On Nova Naturo, Japan’s Haco expands her already divergent song craft into a zone that meshes field recording, electronics and layers of floating voice into an imagined sound environment that encourages a sense of a deepened interior terrain. Haco’s work in groups including the now legendary After Dinner and Hoahio have earned her a unique and respected position in the Japanese music communities, but it is with her solo work that she has unlocked an utterly unique and deeply personal approach to sound.
Drawing inspiration from mythologies surrounding ideas of rebirth, Nova Naturo propagates a sense of ambience, but arrives at this sensation without dwelling in the aesthetics of ambient music. Rather, Haco combines unexpected elements, and uses these combinations to refocus our ears and invites us to listen closely, but with a sense of relaxation. This record is not a labour and instead suggests a kind of release from labour, an opening out into place, into the human experience of exploration and the rewards that come to those present in the moment.
Haco works alongside the French improvised guitarist Manuel Adnot, the drummer & pianist Tetsuji Matsuo, and the double bassist Makoto Inada, who are based in Kobe. Also on this record is Stabilo (Speaker Gain Teardrop) from the Hiroshima ambient scene, and Tarnovski (Gurun Gurun), a key figure in Czech experimental-electro music, who were previously involved in her album, ‘Qoosui’. There is also a collaborative track with the electronic music maestro Keiichi Sugimoto (Vegpher).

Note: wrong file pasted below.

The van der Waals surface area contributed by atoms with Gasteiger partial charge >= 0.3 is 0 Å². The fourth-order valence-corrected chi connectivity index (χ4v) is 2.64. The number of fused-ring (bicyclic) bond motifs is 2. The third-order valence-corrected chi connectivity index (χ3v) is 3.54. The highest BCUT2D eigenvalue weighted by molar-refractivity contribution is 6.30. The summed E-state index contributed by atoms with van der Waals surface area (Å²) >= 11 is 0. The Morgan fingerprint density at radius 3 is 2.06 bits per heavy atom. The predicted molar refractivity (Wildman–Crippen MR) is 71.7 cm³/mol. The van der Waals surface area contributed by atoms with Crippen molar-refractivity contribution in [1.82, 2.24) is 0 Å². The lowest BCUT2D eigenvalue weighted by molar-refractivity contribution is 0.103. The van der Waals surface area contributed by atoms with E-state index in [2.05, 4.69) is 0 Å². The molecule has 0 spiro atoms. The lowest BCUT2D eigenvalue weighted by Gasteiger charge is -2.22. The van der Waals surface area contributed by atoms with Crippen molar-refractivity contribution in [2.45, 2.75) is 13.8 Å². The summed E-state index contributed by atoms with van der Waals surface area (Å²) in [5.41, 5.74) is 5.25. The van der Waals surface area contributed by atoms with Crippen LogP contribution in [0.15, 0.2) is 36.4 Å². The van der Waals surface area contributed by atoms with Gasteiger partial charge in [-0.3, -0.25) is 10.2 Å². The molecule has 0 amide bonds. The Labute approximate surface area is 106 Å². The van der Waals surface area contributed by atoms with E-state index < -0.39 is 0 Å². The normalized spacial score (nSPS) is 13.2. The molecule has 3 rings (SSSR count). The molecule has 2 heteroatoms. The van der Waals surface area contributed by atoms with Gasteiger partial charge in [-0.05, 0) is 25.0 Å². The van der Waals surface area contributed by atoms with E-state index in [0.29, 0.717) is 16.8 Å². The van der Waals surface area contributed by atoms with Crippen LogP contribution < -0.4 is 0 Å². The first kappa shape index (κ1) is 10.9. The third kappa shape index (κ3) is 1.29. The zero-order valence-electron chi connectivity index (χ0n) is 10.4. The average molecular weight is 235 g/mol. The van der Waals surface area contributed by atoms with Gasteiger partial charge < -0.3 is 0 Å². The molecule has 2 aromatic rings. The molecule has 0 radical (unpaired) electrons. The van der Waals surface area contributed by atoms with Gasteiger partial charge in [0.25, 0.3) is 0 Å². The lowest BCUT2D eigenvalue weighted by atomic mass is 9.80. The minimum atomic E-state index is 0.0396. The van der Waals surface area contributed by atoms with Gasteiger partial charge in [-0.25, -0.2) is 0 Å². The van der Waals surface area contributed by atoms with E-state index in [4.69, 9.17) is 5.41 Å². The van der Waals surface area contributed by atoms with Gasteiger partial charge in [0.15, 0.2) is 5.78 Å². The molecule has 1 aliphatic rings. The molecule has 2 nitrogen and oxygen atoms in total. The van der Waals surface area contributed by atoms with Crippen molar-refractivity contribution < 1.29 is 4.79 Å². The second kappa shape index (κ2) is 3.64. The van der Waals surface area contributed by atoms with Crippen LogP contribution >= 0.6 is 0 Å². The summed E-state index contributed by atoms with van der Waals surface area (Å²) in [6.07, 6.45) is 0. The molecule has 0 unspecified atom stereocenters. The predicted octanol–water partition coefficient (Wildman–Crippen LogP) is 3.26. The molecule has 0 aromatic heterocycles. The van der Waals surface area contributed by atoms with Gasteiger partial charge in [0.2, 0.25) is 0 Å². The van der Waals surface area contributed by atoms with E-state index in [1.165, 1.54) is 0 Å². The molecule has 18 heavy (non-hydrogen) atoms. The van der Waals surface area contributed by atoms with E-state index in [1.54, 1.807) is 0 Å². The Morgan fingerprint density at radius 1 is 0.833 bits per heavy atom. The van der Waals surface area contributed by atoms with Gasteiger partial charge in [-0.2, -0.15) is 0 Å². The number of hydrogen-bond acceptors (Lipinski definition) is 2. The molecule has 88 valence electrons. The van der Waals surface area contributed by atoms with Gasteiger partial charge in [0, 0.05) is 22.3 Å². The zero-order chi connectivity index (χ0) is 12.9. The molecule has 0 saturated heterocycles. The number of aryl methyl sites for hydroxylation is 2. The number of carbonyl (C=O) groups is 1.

These partnerships resolve wholly into this recording, bringing new timbres and threads to an edition that is entirely of Haco’s making. This is a music of immense beauty, but it is a beauty that is complex and at times unfamiliar. It’s in these uncertain moments that Nova Naturo finds its most compelling and fulfilling resolutions.
Melbourne based artist Eiichi Tosaki uses two LED lights manipulated in the darkness using two hands. MAX/MSP (programmed by Steve Adam) enables live tracing of the motion paths of the two lights to generate visual effects. Through his bimanual coordination drawing (BCD) method developed during 40 years of practice, Tosaki’s LED light performance applies three BCD compositions from among a repository of 80 basic compositions. The light drawing was created while listening to Spinning Lantern and the video captured live during the BCD performance.